Climate Change Coupled With El Niño Wreaks Havoc Worldwide

Climate change and El Niño inundated the United Kingdom with over 200 flood alerts on Sunday afternoon, December 28, 2015, that included some 20 life-threatening “severe warnings.” In the affected areas of England, Wales and Scotland, Pennine towns between Leeds and Manchester took overflow from rivers up to five feet above their previous peak in record levels.

According to The Guardian, the cities of York, Leeds and Manchester were beset by the effects of climate change that led to the unprecedented evacuation of residents in the thousands. Three hundred soldiers conducted rescue operations in the worst-hit areas on Sunday, with a reinforcement of another 200 troops following.

Pumping equipment in York was overwhelmed by the sheer volume of floodwaters from the El Niño driven climate change. Major thoroughfares at the central part of Leeds were reported to be under water. In Greater Manchester, residents of about 7,000 homes had to make do without electricity.

Flood in York, England Flood in York, England [Photo by Ian Forsyth/Getty Images]Aside from the British floods, record-high temperatures in the United States and Canada, as well as forest fires in Australia, characterized the unusual Christmas-time weather events attributed to El Niño joining forces with man-made climate change.

According to The Irish Times, the United Nation’s World Meteorolgical Organisation (WMO) forecasted the hottest year on record worldwide for 2015, with Europe wilting under its second hottest year due to climate change. Heat waves in India, Pakistan and surrounding areas were also recorded.

The occurrence of El Niño every seven or eight years comes from an unusually warm Pacific Ocean. While this year’s event has peaked, it is at record-breaking strength, forcing climate change extremes. Adam Scaife, head of the British Met Office’s long-range forecasting, commented on the unusual developments.

“What we are experiencing is typical of an early winter El Niño effect. We expect 2016 to be the warmest year ever, primarily because of climate change but around 25 percent because of El Niño.”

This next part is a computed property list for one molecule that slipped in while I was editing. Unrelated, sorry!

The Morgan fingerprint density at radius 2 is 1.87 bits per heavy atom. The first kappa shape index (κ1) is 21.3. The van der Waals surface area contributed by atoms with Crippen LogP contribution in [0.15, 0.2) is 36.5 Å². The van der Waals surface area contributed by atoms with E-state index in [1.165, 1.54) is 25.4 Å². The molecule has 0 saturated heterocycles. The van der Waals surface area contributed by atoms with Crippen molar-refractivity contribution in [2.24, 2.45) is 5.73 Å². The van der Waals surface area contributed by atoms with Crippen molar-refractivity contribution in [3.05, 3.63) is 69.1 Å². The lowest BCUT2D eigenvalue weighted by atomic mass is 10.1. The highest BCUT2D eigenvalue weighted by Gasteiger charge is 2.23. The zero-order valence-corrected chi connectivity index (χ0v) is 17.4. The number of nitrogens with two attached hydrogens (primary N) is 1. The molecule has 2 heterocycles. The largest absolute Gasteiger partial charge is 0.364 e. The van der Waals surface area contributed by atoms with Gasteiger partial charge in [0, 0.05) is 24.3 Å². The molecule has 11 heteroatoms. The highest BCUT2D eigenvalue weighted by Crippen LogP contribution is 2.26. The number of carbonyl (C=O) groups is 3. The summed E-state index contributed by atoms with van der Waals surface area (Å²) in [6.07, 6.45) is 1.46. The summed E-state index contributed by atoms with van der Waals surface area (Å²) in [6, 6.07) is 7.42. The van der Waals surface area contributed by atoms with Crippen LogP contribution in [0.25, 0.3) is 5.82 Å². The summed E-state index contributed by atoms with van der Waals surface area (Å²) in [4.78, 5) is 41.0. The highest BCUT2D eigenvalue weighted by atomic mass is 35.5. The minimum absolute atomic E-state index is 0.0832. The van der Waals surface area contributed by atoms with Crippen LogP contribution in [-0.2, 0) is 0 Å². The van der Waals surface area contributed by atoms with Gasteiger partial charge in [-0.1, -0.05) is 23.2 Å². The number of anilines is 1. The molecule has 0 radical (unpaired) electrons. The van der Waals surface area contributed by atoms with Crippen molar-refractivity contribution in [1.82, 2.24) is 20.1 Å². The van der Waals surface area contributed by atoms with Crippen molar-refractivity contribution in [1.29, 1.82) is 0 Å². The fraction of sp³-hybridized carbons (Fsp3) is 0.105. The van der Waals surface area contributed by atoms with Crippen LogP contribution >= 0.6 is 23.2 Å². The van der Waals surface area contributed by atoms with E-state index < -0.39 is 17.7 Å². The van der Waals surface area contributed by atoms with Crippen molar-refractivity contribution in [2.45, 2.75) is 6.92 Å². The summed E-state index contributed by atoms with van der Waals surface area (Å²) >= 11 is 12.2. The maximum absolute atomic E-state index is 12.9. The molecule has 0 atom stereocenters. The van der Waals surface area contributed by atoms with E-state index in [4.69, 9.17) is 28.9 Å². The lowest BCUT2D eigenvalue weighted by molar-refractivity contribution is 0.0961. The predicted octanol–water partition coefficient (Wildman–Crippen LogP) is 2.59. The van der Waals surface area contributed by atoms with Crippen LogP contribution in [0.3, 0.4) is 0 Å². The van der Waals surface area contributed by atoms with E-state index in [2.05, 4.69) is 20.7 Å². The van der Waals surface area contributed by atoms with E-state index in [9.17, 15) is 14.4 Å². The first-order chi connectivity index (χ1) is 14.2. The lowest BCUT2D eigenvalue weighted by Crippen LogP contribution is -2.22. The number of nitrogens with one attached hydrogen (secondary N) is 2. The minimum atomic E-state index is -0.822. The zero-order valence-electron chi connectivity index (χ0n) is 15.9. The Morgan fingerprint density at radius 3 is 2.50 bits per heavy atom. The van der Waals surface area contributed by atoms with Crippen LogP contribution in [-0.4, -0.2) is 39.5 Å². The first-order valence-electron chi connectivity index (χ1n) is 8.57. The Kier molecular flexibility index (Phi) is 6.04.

About 35 people have been reportedly killed by a combination of tornadoes, heavy rains and floods in Alabama, Arkansas, Illinois, Mississippi, Tennessee and Texas. The joining of climate change with El Niño has left a trail of disaster across the U.S.

The Lone Star state is taking emergency measures against blizzards, turbulent winds and other manifestations of the climate gone wild. While a deadly blizzard was bearing down on other parts of the state Sunday, Texas emergency crews were stretched thin in the wake of tornadoes that left at least 11 people dead overnight in the Dallas area and east Texas. The Texas Department of Transportation reported blowing snow and poor visibility that closed highways in northwest Texas. According to NBC News, while Amarillo got a mere three inches of snow overnight, the change to high winds has created drifts determined by the National Weather Service as three to four feet high.

Texas blizzard Texas blizzard [Photo by John Weast/Getty Images]Takepart reports that while El Niño takes partial responsibility for the near-balmy winter, climate change shares the blame. During the 1997 winter season, abnormally warm surface water temperatures in the Pacific rose to this year’s level with destructive results.

A decade ago, Canadian high school students were treated to the Al Gore film An Inconvenient Truth that warned of melting ice caps. The former U.S. vice-president’s Academy Award-winning documentary was received with polite interest, but it came and went with little impact on the “cold country” youths’ detached view of El Niño and climate change.

According to Toronto Star, the almost too-good-to-be-true balmy days from global warming, now seems to have hammered home what Al Gore tried to do 10 years ago. The experience with climate change and its weirdly warm winter for the last month, has resulted in widespread unease among Canadians.

[Photo by Neilson Barnard/Getty Images]